i just want to make sure it doesn't stay "on". so, i think measuring the duration of five pulses and sending one long pulse on and then measuring again during the "off" cycle and repeating would work pretty well but i am clueless how to design such a circuit.
[post=15306]Quoted post[/post]​
Here is a circuit that will probably do what you wanted. The 4017 is a divide by 10. The output at CO toggles every 5 clock pulses, so dividing by 10.

The incoming waveform switches on the transistor taking Reset low and will keep it low as long as there is a signal. That allows the counter to count. The sequence starts with CO high. 5 clock pulses later It goes low. When the input stops C2 will discharge taking the reset high.

I dont know what you want the output to drive, but you can add an invertor and FET as required.

#### fubar

Joined Mar 22, 2006
11
Originally posted by pebe@Mar 22 2006, 07:19 PM
Here is a circuit that will probably do what you wanted. The 4017 is a divide by 10. The output at CO toggles every 5 clock pulses, so dividing by 10.

The incoming waveform switches on the transistor taking Reset low and will keep it low as long as there is a signal. That allows the counter to count. The sequence starts with CO high. 5 clock pulses later It goes low. When the input stops C2 will discharge taking the reset high.

I dont know what you want the output to drive, but you can add an invertor and FET as required.
[post=15328]Quoted post[/post]​
instant message sent asking for paypal address. thanks so much. i hope this works! i'll let you know if you guys care.

btw, it's a bang/bang solenoid. the frequency of opening determines the airflow into the wastegate (basically a balanced diaphragm) which determines how much exhaust gas goes into the turbine.

thanks for all you help.

#### hgmjr

Joined Jan 28, 2005
9,027
Originally posted by fubar@Mar 22 2006, 08:12 PM
instant message sent asking for paypal address. thanks so much. i hope this works! i'll let you know if you guys care.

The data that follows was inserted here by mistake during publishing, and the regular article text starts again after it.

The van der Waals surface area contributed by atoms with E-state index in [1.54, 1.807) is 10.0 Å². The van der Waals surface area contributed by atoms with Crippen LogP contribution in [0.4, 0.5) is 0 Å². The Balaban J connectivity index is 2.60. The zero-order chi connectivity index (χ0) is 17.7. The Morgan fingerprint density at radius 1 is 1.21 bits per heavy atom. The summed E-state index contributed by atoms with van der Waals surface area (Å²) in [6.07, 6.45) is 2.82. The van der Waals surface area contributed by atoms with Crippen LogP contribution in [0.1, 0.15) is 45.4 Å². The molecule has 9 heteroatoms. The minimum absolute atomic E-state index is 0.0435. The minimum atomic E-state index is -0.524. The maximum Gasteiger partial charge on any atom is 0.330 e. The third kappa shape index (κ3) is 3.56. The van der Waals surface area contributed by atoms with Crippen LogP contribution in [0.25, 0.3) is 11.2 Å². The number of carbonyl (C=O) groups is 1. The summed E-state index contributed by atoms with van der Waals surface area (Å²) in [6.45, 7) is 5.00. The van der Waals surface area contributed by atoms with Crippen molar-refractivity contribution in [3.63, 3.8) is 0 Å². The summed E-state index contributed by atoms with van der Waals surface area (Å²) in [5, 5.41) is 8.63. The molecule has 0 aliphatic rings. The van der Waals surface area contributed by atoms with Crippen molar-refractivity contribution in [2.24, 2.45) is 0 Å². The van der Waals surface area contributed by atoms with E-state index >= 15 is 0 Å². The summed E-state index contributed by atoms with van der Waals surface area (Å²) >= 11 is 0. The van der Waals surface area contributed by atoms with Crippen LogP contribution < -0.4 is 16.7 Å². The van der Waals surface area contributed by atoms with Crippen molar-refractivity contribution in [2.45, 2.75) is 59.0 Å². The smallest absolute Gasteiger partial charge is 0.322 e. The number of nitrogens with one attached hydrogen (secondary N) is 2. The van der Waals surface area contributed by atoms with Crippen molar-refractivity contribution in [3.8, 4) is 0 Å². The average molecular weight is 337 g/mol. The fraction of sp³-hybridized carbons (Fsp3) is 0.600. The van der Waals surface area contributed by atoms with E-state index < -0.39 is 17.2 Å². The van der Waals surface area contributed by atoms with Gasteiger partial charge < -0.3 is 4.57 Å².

btw, it's a bang/bang solenoid. the frequency of opening determines the airflow into the wastegate (basically a balanced diaphragm) which determines how much exhaust gas goes into the turbine.

thanks for all you help.
[post=15333]Quoted post[/post]​
I for one would be interested to learn how well the solution that pebe recommended worked out for you.

hgmjr

#### pebe

Joined Oct 11, 2004
626
Originally posted by fubar@Mar 23 2006, 01:12 AM
instant message sent asking for paypal address. thanks so much. i hope this works! i'll let you know if you guys care.

btw, it's a bang/bang solenoid. the frequency of opening determines the airflow into the wastegate (basically a balanced diaphragm) which determines how much exhaust gas goes into the turbine.

thanks for all you help.
[post=15333]Quoted post[/post]​
I hope it works for you. If so, you can send the donation to the charity of your choice.

#### Papabravo

Joined Feb 24, 2006
20,394
Originally posted by pebe@Mar 23 2006, 05:12 AM
I hope it works for you. If so, you can send the donation to the charity of your choice.
[post=15336]Quoted post[/post]​
With a bang bang solenoid, which is just a coil with a spring return I'm guessing that the problem is insufficient current to make the plunger move. Never mind that the wimpy output of a 4000 series IC is unlikely to impress even a low power solenoid.

The test would be to connect the PWM output to the solenoid and observe the peak to peak voltage with an oscilliscope. Is it a good deal less than the peak to peak voltage of the PWM with no load? If so the voltage of the PWM output is being loaded by the low impeadance coil to a place where it supplies some amount of current at some amount of voltage which is insufficient to move the plunger against the spring return.

What you need is not a change in frequency, but a boost in current at the appropriate voltage.

#### pebe

Joined Oct 11, 2004
626
Originally posted by Papabravo@Mar 23 2006, 07:22 PM
.......Never mind that the wimpy output of a 4000 series IC is unlikely to impress even a low power solenoid.......

[post=15352]Quoted post[/post]​
It was never intended to. You will note that I said that an inverter and FET could be added, depending what it was required to drive.

In a PM to fubar, I asked him to let me know if he wanted help with the output.

#### Papabravo

Joined Feb 24, 2006
20,394
Originally posted by pebe@Mar 23 2006, 04:38 PM
It was never intended to. You will note that I said that an inverter and FET could be added, depending what it was required to drive.

In a PM to fubar, I asked him to let me know if he wanted help with the output.
[post=15356]Quoted post[/post]​
So would the original output from the ecu, without the change in frequency, but with a current boost work just as well?

#### pebe

Joined Oct 11, 2004
626
Originally posted by Papabravo@Mar 23 2006, 09:07 PM
So would the original output from the ecu, without the change in frequency, but with a current boost work just as well?
[post=15359]Quoted post[/post]​
I've really no idea because I'm not familiar with ECUs.
Fubar originally said he wanted to convert 350Hz to 35Hz to switch a FET, and that was the query I responded to.

Now I know its to operate a solenoid then, yes, I think the pulses could be integrated and used to switch a FET directly.